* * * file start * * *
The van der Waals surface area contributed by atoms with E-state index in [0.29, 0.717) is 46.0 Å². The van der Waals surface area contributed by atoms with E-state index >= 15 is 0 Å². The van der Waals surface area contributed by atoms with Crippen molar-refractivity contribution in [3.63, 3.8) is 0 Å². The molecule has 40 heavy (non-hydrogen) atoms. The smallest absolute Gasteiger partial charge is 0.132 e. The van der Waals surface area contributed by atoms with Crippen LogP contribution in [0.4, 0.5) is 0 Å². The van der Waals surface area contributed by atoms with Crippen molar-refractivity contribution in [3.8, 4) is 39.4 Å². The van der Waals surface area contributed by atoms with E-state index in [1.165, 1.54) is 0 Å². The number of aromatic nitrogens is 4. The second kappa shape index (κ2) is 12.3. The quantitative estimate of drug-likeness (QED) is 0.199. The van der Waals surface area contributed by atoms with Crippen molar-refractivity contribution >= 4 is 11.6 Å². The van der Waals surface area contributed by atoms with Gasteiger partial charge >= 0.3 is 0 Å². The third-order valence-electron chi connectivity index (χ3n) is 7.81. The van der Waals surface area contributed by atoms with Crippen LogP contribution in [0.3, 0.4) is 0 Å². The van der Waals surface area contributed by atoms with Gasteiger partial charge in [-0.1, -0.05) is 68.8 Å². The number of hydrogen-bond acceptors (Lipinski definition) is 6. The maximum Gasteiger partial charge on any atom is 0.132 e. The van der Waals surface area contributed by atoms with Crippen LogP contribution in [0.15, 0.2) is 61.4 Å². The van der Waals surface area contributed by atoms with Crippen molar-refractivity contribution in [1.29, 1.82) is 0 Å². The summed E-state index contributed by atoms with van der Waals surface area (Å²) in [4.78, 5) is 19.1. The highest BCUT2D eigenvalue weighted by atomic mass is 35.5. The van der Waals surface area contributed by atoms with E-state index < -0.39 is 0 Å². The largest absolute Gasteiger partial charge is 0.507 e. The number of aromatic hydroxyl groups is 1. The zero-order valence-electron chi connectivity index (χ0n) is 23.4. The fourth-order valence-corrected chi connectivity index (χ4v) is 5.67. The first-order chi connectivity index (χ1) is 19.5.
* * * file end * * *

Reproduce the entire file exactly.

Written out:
The van der Waals surface area contributed by atoms with E-state index in [0.29, 0.717) is 46.0 Å². The van der Waals surface area contributed by atoms with E-state index >= 15 is 0 Å². The van der Waals surface area contributed by atoms with Crippen molar-refractivity contribution in [3.63, 3.8) is 0 Å². The molecule has 40 heavy (non-hydrogen) atoms. The smallest absolute Gasteiger partial charge is 0.132 e. The van der Waals surface area contributed by atoms with Crippen LogP contribution in [0.4, 0.5) is 0 Å². The van der Waals surface area contributed by atoms with Crippen molar-refractivity contribution in [3.8, 4) is 39.4 Å². The van der Waals surface area contributed by atoms with E-state index in [1.165, 1.54) is 0 Å². The number of aromatic nitrogens is 4. The second kappa shape index (κ2) is 12.3. The quantitative estimate of drug-likeness (QED) is 0.199. The van der Waals surface area contributed by atoms with Crippen molar-refractivity contribution >= 4 is 11.6 Å². The van der Waals surface area contributed by atoms with Gasteiger partial charge >= 0.3 is 0 Å². The third-order valence-electron chi connectivity index (χ3n) is 7.81. The van der Waals surface area contributed by atoms with Crippen LogP contribution in [0.3, 0.4) is 0 Å². The van der Waals surface area contributed by atoms with Gasteiger partial charge in [-0.1, -0.05) is 68.8 Å². The number of hydrogen-bond acceptors (Lipinski definition) is 6. The maximum Gasteiger partial charge on any atom is 0.132 e. The van der Waals surface area contributed by atoms with Crippen LogP contribution in [0.15, 0.2) is 61.4 Å². The van der Waals surface area contributed by atoms with Crippen molar-refractivity contribution in [1.29, 1.82) is 0 Å². The summed E-state index contributed by atoms with van der Waals surface area (Å²) in [4.78, 5) is 19.1. The highest BCUT2D eigenvalue weighted by atomic mass is 35.5. The van der Waals surface area contributed by atoms with E-state index < -0.39 is 0 Å². The largest absolute Gasteiger partial charge is 0.507 e. The number of aromatic hydroxyl groups is 1. The zero-order valence-electron chi connectivity index (χ0n) is 23.4. The fourth-order valence-corrected chi connectivity index (χ4v) is 5.67. The first-order chi connectivity index (χ1) is 19.5.